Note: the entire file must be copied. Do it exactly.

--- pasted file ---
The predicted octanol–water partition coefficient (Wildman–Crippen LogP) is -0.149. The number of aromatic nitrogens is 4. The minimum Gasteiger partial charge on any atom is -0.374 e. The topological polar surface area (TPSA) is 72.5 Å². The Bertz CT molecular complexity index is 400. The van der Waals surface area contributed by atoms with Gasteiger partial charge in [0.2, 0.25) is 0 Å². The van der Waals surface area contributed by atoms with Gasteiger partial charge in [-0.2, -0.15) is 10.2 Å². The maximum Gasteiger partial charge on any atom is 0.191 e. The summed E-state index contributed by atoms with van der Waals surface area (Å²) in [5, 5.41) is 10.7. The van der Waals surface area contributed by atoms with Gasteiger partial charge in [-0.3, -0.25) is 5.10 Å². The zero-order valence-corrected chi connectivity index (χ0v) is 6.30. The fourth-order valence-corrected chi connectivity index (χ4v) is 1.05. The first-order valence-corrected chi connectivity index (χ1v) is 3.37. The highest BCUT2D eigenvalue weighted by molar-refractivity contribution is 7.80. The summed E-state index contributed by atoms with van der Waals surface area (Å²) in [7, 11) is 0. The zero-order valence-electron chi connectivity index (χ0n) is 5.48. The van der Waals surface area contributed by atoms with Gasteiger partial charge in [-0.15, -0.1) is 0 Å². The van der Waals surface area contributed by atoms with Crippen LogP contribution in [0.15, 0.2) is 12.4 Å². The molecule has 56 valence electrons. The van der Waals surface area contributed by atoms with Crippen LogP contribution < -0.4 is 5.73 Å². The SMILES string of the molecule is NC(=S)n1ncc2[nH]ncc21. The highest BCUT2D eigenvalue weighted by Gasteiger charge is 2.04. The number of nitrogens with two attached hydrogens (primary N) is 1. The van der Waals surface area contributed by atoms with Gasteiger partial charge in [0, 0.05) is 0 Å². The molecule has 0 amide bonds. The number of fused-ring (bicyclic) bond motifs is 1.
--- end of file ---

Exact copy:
The predicted octanol–water partition coefficient (Wildman–Crippen LogP) is -0.149. The number of aromatic nitrogens is 4. The minimum Gasteiger partial charge on any atom is -0.374 e. The topological polar surface area (TPSA) is 72.5 Å². The Bertz CT molecular complexity index is 400. The van der Waals surface area contributed by atoms with Gasteiger partial charge in [0.2, 0.25) is 0 Å². The van der Waals surface area contributed by atoms with Gasteiger partial charge in [-0.2, -0.15) is 10.2 Å². The maximum Gasteiger partial charge on any atom is 0.191 e. The summed E-state index contributed by atoms with van der Waals surface area (Å²) in [5, 5.41) is 10.7. The van der Waals surface area contributed by atoms with Gasteiger partial charge in [-0.3, -0.25) is 5.10 Å². The zero-order valence-corrected chi connectivity index (χ0v) is 6.30. The fourth-order valence-corrected chi connectivity index (χ4v) is 1.05. The first-order valence-corrected chi connectivity index (χ1v) is 3.37. The highest BCUT2D eigenvalue weighted by molar-refractivity contribution is 7.80. The summed E-state index contributed by atoms with van der Waals surface area (Å²) in [7, 11) is 0. The zero-order valence-electron chi connectivity index (χ0n) is 5.48. The van der Waals surface area contributed by atoms with Gasteiger partial charge in [-0.15, -0.1) is 0 Å². The van der Waals surface area contributed by atoms with Crippen LogP contribution in [0.15, 0.2) is 12.4 Å². The molecule has 56 valence electrons. The van der Waals surface area contributed by atoms with Crippen LogP contribution < -0.4 is 5.73 Å². The SMILES string of the molecule is NC(=S)n1ncc2[nH]ncc21. The highest BCUT2D eigenvalue weighted by Gasteiger charge is 2.04. The number of nitrogens with two attached hydrogens (primary N) is 1. The van der Waals surface area contributed by atoms with Gasteiger partial charge in [0, 0.05) is 0 Å². The molecule has 0 amide bonds. The number of fused-ring (bicyclic) bond motifs is 1.